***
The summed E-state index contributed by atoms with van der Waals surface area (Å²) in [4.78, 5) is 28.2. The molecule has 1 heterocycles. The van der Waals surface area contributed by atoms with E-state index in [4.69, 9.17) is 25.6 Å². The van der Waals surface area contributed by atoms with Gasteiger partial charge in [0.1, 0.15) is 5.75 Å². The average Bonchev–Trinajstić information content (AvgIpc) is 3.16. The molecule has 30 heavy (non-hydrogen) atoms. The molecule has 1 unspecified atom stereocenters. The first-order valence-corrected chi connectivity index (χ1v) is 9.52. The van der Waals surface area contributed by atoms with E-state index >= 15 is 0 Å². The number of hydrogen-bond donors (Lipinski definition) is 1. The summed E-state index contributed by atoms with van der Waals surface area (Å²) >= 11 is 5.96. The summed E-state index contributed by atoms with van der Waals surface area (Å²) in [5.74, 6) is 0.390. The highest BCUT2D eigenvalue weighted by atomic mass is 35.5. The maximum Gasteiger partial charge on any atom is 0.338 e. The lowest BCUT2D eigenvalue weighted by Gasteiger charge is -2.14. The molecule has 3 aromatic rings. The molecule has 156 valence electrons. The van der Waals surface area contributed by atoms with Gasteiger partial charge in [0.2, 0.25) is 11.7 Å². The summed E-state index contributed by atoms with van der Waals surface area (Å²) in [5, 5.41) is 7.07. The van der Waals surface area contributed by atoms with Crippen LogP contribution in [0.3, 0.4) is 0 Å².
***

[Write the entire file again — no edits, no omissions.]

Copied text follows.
The summed E-state index contributed by atoms with van der Waals surface area (Å²) in [4.78, 5) is 28.2. The molecule has 1 heterocycles. The van der Waals surface area contributed by atoms with E-state index in [4.69, 9.17) is 25.6 Å². The van der Waals surface area contributed by atoms with Gasteiger partial charge in [0.1, 0.15) is 5.75 Å². The average Bonchev–Trinajstić information content (AvgIpc) is 3.16. The molecule has 30 heavy (non-hydrogen) atoms. The molecule has 1 unspecified atom stereocenters. The first-order valence-corrected chi connectivity index (χ1v) is 9.52. The van der Waals surface area contributed by atoms with E-state index >= 15 is 0 Å². The number of hydrogen-bond donors (Lipinski definition) is 1. The summed E-state index contributed by atoms with van der Waals surface area (Å²) >= 11 is 5.96. The summed E-state index contributed by atoms with van der Waals surface area (Å²) in [5.74, 6) is 0.390. The highest BCUT2D eigenvalue weighted by atomic mass is 35.5. The maximum Gasteiger partial charge on any atom is 0.338 e. The lowest BCUT2D eigenvalue weighted by Gasteiger charge is -2.14. The molecule has 3 aromatic rings. The molecule has 156 valence electrons. The van der Waals surface area contributed by atoms with Gasteiger partial charge in [0.2, 0.25) is 11.7 Å². The summed E-state index contributed by atoms with van der Waals surface area (Å²) in [5, 5.41) is 7.07. The van der Waals surface area contributed by atoms with Crippen LogP contribution in [0.3, 0.4) is 0 Å².